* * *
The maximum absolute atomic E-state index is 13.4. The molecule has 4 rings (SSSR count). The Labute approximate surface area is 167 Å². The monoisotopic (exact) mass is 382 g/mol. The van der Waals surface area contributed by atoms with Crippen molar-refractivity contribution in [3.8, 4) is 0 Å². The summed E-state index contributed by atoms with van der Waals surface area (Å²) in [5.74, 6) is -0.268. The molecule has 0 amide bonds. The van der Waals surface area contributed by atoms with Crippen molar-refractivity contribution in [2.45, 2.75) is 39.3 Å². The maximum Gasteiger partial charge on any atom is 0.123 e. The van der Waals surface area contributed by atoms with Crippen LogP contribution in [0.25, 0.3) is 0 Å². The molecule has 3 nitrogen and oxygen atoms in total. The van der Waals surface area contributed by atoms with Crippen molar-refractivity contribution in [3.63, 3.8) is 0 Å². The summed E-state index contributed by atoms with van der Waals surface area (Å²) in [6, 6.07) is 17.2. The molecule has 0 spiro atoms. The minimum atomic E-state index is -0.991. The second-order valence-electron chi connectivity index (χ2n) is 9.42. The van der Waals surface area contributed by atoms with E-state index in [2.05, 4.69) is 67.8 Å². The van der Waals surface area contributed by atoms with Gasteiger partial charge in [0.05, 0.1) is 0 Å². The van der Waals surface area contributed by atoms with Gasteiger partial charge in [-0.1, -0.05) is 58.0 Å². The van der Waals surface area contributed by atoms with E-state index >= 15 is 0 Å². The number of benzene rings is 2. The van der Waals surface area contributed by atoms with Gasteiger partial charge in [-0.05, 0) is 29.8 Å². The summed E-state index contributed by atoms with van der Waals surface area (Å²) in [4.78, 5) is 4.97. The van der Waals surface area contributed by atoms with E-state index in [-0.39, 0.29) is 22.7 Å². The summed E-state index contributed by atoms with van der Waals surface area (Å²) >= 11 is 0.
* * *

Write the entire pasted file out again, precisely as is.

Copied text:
The maximum absolute atomic E-state index is 13.4. The molecule has 4 rings (SSSR count). The Labute approximate surface area is 167 Å². The monoisotopic (exact) mass is 382 g/mol. The van der Waals surface area contributed by atoms with Crippen molar-refractivity contribution in [3.8, 4) is 0 Å². The summed E-state index contributed by atoms with van der Waals surface area (Å²) in [5.74, 6) is -0.268. The molecule has 0 amide bonds. The van der Waals surface area contributed by atoms with Crippen molar-refractivity contribution in [2.45, 2.75) is 39.3 Å². The maximum Gasteiger partial charge on any atom is 0.123 e. The van der Waals surface area contributed by atoms with Crippen LogP contribution in [0.25, 0.3) is 0 Å². The molecule has 3 nitrogen and oxygen atoms in total. The van der Waals surface area contributed by atoms with Crippen molar-refractivity contribution in [3.63, 3.8) is 0 Å². The summed E-state index contributed by atoms with van der Waals surface area (Å²) in [6, 6.07) is 17.2. The molecule has 0 spiro atoms. The minimum atomic E-state index is -0.991. The second-order valence-electron chi connectivity index (χ2n) is 9.42. The van der Waals surface area contributed by atoms with E-state index in [2.05, 4.69) is 67.8 Å². The van der Waals surface area contributed by atoms with Gasteiger partial charge in [0.05, 0.1) is 0 Å². The van der Waals surface area contributed by atoms with Gasteiger partial charge in [-0.1, -0.05) is 58.0 Å². The van der Waals surface area contributed by atoms with E-state index >= 15 is 0 Å². The number of benzene rings is 2. The van der Waals surface area contributed by atoms with Gasteiger partial charge in [-0.05, 0) is 29.8 Å². The summed E-state index contributed by atoms with van der Waals surface area (Å²) in [4.78, 5) is 4.97. The van der Waals surface area contributed by atoms with E-state index in [-0.39, 0.29) is 22.7 Å². The summed E-state index contributed by atoms with van der Waals surface area (Å²) >= 11 is 0.